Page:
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Grammar Tips & Tidbits

 

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Date Advice

I may not be able to give advice on getting dates, but I can provide you with some tips for writing dates―as in today's date―March 21, 2007.

Here are a few rules for writing dates that may come in handy sometime:

Rule #1:
When the month, day, and year are expressed within a sentence, commas should be used before and after the year.¹

Example: On May 14, 2001, Shana graduated from college and set out to conquer the world.

Rule #2: When only the month and year are included, commas are not necessary unless the structure of the sentence requires them.¹

Example: I'm sure Christopher will be interested in seeing the cover photo for the August 2006 issue of People magazine.

Rule #3: Use an ordinal figure (1st, 5th, etc.) or an ordinal word (first, fifth, etc.) if the day precedes the month or if the day stands alone in a sentence.¹

Example: My sister is coming to visit on the 5th (or fifth) of June, and she'll be staying until the 15th (or fifteenth).

Rule #4: Use a cardinal figure (1, 2, 3, etc.) if the day follows the month.¹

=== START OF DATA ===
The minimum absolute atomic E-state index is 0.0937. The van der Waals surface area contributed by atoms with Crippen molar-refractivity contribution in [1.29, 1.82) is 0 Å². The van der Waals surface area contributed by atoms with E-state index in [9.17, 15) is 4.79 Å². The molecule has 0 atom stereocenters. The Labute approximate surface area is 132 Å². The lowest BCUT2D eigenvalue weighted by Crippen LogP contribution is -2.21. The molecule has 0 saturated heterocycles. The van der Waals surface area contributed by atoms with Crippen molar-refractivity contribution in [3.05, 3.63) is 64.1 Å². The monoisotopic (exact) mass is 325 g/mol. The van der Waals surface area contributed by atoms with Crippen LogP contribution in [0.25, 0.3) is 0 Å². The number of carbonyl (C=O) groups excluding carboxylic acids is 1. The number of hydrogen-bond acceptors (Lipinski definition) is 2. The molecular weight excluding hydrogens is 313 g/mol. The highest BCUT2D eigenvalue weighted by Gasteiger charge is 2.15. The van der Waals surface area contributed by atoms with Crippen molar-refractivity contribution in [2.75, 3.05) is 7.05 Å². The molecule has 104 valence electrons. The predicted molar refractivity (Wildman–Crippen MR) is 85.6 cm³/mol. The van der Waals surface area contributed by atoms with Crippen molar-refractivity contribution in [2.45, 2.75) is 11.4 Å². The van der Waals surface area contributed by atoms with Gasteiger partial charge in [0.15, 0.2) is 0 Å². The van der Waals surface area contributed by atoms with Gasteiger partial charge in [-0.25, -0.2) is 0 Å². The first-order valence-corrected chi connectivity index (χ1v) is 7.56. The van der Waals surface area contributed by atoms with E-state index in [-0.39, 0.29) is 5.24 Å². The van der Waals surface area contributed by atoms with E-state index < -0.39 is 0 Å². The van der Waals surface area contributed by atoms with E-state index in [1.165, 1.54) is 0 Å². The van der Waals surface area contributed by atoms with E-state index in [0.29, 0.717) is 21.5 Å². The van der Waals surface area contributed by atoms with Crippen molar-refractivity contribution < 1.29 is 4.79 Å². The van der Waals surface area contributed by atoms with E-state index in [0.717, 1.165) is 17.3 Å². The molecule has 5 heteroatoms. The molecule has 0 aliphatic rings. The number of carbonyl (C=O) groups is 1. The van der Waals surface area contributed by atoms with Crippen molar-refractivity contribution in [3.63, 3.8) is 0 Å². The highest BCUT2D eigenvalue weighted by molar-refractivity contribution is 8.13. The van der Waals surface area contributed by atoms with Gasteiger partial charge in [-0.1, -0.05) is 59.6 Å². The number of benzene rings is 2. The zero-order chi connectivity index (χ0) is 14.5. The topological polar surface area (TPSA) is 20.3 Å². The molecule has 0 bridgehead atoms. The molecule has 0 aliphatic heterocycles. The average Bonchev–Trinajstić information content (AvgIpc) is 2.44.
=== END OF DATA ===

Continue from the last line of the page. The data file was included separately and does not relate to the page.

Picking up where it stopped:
Example: Samantha said she would complete the project by May 28.
(Note: Do not write May 28th even though it's typically spoken that way.)

Rule #5: Spell out the day and year in formal invitations and other similar documents.¹

Example: Sarah Elizabeth Jones and Michael Curtis Brown will be joined in holy matrimony on Saturday, the twenty-seventh of October, two thousand seven.

So, were any of these rules new to you? For many, it will be tough to kick the habit of writing May 28th with the th on the end. Don't worry about memorizing all the rules though! I'm sure you'll think of this newsletter next time you're writing a date.  Just be sure to add the Grammar Tips & Tidbits Archive to your bookmarks or favorites folder so you can find this information again when you need it!

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Source:

1. Sabin, William A. The Gregg Reference Manual. Tenth Edition.
         New York: McGraw-Hill/Irwin, 2005, pp. 124-126.